heard by them : otherwise ye have no forgiveness from your Father which is in heaven. Therefore, when thou wouldst confess thy transgressions, do not sound a trumpet before thee, as the hypocrites do in the synagogues and in the streets, that they may have glory of men; but enter into thy closet, and when thou hast shut thy door, confess thy faults to thy Father which is in secret ; and thy Father which seeth in secret will grant thee forgiveness.'

But the Son of Man believed too firmly in his second advent within a generation to anticipate future forms of human error; and all which he has left unsaid has given free scope to the fanciful creations of erratic piety, passing beyond the school of Galilee into the realms of superstition and fanaticism.

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CHAPTER II.

THE DAY OF PENTECOST_THE GALILEAN APOSTLES.

The Acts of the Apostles, purporting to be written by the author of the third gospel, is first heard of late in the second century. Its contents disclose the pious design of constructing a history of the earliest days of Christianity from legendary materials, which assumed, in a credulous age, the form of attested facts. Free handling was, doubtless, indispensable to a coherent narrative; but the author drifts into historical romance when he puts speeches into the mouths of Peter, Stephen, and Paul, so much alike in form and substance, that we inevitably detect his own imaginative version of what ought to have been said on each occasion.

The opening chapter records the assembly at Jerusalem of the Apostles, with Mary the mother of Jesus and her female companions. They had quite recently conversed with the second person in the Trinity, from whom they might have learned lessons of priceless wisdom; and yet we find them occupied with the old superstition of prophetic fatality, adapting ancient Scripture to the actions and fate of Judas. According to Peter it was inevitable that the doomed apostle should betray his Lord and Master, that the Scriptures might be fulfilled. Jesus had taught the duty, and set the example of compliance with the demands of pro

phecy. Was Judas, therefore, a pious man, imitating Jesus in blind obedience to the will of the Deity; or a mere automaton in the grasp of prophetic fatality, predestined to crime, and therefore irresponsible for his actions ?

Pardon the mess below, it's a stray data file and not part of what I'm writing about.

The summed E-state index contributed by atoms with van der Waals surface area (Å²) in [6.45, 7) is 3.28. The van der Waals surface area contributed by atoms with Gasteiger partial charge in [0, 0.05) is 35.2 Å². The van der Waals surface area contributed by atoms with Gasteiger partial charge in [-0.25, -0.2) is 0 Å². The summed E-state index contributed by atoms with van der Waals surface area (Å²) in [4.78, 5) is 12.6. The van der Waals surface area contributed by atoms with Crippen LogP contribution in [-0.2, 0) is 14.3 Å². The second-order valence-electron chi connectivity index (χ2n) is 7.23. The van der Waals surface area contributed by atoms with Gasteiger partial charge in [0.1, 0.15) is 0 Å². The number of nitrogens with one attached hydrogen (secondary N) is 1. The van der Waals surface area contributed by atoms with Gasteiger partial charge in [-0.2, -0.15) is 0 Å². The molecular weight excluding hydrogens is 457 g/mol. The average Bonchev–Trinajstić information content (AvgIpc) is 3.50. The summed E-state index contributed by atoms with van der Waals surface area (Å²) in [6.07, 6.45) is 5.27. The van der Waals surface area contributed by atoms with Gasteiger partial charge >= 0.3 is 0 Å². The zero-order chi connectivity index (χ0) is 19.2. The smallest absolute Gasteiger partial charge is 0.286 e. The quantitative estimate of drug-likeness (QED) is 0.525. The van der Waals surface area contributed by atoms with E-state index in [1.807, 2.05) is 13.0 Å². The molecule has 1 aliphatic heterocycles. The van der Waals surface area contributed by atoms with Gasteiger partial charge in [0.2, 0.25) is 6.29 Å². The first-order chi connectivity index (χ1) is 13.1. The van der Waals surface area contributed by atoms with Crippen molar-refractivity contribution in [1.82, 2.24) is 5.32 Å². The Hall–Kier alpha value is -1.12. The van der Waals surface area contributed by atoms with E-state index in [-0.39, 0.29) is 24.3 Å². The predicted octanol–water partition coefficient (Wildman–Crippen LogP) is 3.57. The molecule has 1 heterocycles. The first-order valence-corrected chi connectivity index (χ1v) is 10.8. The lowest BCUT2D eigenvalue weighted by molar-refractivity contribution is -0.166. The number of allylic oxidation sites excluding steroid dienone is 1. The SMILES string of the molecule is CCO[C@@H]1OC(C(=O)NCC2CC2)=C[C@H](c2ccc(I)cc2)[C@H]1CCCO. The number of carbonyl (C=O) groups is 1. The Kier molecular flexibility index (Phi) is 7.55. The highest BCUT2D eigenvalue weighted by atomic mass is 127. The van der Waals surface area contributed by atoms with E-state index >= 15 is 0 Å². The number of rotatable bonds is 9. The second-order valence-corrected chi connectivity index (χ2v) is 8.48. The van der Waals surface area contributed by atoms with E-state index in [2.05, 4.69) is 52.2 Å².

It was necessary to nominate a successor to Judas; so these men who might have referred the question a few hours previously to the Second, or a few hours later, to the Third person in the Trinity, proceeded to elect an apostle by drawing lots !

The compiler of the Acts, in harmony with the previous statement of Luke, unauthenticated by any other Evangelist, records that Jesus instructed his Apostles to wait at Jerusalem until invested with power from on high ; but this mystical innovation has no affinity to the previous teaching of Jesus as recorded in the first two Gospels. When, according to Matthew, the twelve Apostles were sent forth to preach the Gospel, Jesus said to them :- But when they deliver you up take no thought how or what ye shall speak, for it is not ye that speak but the spirit of your Father that speaketh in you.'' Jesus, therefore, knew nothing of the mysterious Being introduced into the Godhead after his death ; and to him divine inspiration meant nothing more than the influence of the spirit of his Father on the minds of his disciples, possessed of the same divine efficacy during his lifetime as after his death.

The simplicity of Jesus could not, however, save his disciples from the superstitious delusions which corrupt all religions, when their founders have passed away from the scene of their labours. When the Day of

1 Matt. x. 19.